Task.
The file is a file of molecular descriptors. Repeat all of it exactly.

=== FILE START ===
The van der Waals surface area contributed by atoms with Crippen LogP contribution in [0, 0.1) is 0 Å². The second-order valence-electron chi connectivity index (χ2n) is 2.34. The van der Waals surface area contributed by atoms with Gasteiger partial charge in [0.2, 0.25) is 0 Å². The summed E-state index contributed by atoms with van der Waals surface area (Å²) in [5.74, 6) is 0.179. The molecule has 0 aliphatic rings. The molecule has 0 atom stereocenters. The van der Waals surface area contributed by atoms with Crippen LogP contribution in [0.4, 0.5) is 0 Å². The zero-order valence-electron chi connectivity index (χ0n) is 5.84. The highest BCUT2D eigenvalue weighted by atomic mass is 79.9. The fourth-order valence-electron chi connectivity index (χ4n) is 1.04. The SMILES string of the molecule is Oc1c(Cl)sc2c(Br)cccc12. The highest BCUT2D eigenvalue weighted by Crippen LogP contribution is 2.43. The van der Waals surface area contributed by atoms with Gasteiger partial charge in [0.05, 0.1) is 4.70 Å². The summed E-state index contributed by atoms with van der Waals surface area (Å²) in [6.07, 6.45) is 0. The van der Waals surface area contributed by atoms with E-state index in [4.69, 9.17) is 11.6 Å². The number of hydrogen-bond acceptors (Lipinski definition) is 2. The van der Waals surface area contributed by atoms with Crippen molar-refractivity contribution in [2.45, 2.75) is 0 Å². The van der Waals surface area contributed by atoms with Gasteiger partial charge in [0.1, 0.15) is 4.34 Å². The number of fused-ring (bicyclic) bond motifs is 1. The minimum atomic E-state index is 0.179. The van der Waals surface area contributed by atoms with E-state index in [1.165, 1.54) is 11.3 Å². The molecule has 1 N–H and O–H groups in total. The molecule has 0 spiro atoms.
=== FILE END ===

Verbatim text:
The van der Waals surface area contributed by atoms with Crippen LogP contribution in [0, 0.1) is 0 Å². The second-order valence-electron chi connectivity index (χ2n) is 2.34. The van der Waals surface area contributed by atoms with Gasteiger partial charge in [0.2, 0.25) is 0 Å². The summed E-state index contributed by atoms with van der Waals surface area (Å²) in [5.74, 6) is 0.179. The molecule has 0 aliphatic rings. The molecule has 0 atom stereocenters. The van der Waals surface area contributed by atoms with Crippen LogP contribution in [0.4, 0.5) is 0 Å². The zero-order valence-electron chi connectivity index (χ0n) is 5.84. The highest BCUT2D eigenvalue weighted by atomic mass is 79.9. The fourth-order valence-electron chi connectivity index (χ4n) is 1.04. The SMILES string of the molecule is Oc1c(Cl)sc2c(Br)cccc12. The highest BCUT2D eigenvalue weighted by Crippen LogP contribution is 2.43. The van der Waals surface area contributed by atoms with Gasteiger partial charge in [0.05, 0.1) is 4.70 Å². The summed E-state index contributed by atoms with van der Waals surface area (Å²) in [6.07, 6.45) is 0. The van der Waals surface area contributed by atoms with E-state index in [4.69, 9.17) is 11.6 Å². The number of hydrogen-bond acceptors (Lipinski definition) is 2. The van der Waals surface area contributed by atoms with Crippen molar-refractivity contribution in [2.45, 2.75) is 0 Å². The van der Waals surface area contributed by atoms with Gasteiger partial charge in [0.1, 0.15) is 4.34 Å². The number of fused-ring (bicyclic) bond motifs is 1. The minimum atomic E-state index is 0.179. The van der Waals surface area contributed by atoms with E-state index in [1.165, 1.54) is 11.3 Å². The molecule has 1 N–H and O–H groups in total. The molecule has 0 spiro atoms.